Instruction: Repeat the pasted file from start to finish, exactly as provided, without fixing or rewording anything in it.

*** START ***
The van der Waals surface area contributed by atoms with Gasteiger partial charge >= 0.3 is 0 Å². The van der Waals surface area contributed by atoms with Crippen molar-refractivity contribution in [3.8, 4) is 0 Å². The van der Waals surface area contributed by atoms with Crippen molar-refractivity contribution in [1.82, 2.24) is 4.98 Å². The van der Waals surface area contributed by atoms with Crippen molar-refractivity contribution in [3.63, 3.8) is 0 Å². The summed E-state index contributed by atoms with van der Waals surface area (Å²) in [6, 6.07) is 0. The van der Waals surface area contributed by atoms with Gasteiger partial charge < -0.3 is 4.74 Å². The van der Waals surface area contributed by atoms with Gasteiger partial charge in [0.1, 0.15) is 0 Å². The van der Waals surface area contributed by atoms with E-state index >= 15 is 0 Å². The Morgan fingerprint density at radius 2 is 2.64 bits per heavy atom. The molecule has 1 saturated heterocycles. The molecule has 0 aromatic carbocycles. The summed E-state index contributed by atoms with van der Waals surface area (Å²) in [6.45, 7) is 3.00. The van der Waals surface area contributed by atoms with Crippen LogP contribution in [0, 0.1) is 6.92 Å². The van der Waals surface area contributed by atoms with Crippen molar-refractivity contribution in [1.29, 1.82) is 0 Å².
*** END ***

The van der Waals surface area contributed by atoms with Gasteiger partial charge >= 0.3 is 0 Å². The van der Waals surface area contributed by atoms with Crippen molar-refractivity contribution in [3.8, 4) is 0 Å². The van der Waals surface area contributed by atoms with Crippen molar-refractivity contribution in [1.82, 2.24) is 4.98 Å². The van der Waals surface area contributed by atoms with Crippen molar-refractivity contribution in [3.63, 3.8) is 0 Å². The summed E-state index contributed by atoms with van der Waals surface area (Å²) in [6, 6.07) is 0. The van der Waals surface area contributed by atoms with Gasteiger partial charge < -0.3 is 4.74 Å². The van der Waals surface area contributed by atoms with Gasteiger partial charge in [0.1, 0.15) is 0 Å². The van der Waals surface area contributed by atoms with E-state index >= 15 is 0 Å². The Morgan fingerprint density at radius 2 is 2.64 bits per heavy atom. The molecule has 1 saturated heterocycles. The molecule has 0 aromatic carbocycles. The summed E-state index contributed by atoms with van der Waals surface area (Å²) in [6.45, 7) is 3.00. The van der Waals surface area contributed by atoms with Crippen LogP contribution in [0, 0.1) is 6.92 Å². The van der Waals surface area contributed by atoms with Crippen molar-refractivity contribution in [1.29, 1.82) is 0 Å².